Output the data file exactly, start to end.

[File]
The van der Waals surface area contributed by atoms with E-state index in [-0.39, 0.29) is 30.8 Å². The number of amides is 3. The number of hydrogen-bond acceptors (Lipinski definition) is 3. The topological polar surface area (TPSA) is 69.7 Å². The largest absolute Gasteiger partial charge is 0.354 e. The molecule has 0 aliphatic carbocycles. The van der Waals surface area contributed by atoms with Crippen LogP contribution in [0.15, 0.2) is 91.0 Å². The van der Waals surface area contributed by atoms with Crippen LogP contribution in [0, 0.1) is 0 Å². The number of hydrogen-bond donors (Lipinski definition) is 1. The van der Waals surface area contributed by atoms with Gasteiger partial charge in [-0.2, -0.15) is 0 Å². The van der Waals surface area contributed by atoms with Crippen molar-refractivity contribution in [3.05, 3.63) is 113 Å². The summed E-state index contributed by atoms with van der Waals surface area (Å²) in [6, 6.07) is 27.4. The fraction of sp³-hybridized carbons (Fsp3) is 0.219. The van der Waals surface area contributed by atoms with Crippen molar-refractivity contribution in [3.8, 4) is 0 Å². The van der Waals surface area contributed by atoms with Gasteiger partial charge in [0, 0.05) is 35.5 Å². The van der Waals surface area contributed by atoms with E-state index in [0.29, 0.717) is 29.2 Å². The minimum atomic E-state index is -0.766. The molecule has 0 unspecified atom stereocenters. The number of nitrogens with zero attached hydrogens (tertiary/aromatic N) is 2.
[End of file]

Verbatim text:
The van der Waals surface area contributed by atoms with E-state index in [-0.39, 0.29) is 30.8 Å². The number of amides is 3. The number of hydrogen-bond acceptors (Lipinski definition) is 3. The topological polar surface area (TPSA) is 69.7 Å². The largest absolute Gasteiger partial charge is 0.354 e. The molecule has 0 aliphatic carbocycles. The van der Waals surface area contributed by atoms with Crippen LogP contribution in [0.15, 0.2) is 91.0 Å². The van der Waals surface area contributed by atoms with Crippen LogP contribution in [0, 0.1) is 0 Å². The number of hydrogen-bond donors (Lipinski definition) is 1. The van der Waals surface area contributed by atoms with Gasteiger partial charge in [-0.2, -0.15) is 0 Å². The van der Waals surface area contributed by atoms with Crippen molar-refractivity contribution in [3.05, 3.63) is 113 Å². The summed E-state index contributed by atoms with van der Waals surface area (Å²) in [6, 6.07) is 27.4. The fraction of sp³-hybridized carbons (Fsp3) is 0.219. The van der Waals surface area contributed by atoms with Crippen molar-refractivity contribution in [3.8, 4) is 0 Å². The van der Waals surface area contributed by atoms with Gasteiger partial charge in [0, 0.05) is 35.5 Å². The van der Waals surface area contributed by atoms with E-state index in [0.29, 0.717) is 29.2 Å². The minimum atomic E-state index is -0.766. The molecule has 0 unspecified atom stereocenters. The number of nitrogens with zero attached hydrogens (tertiary/aromatic N) is 2.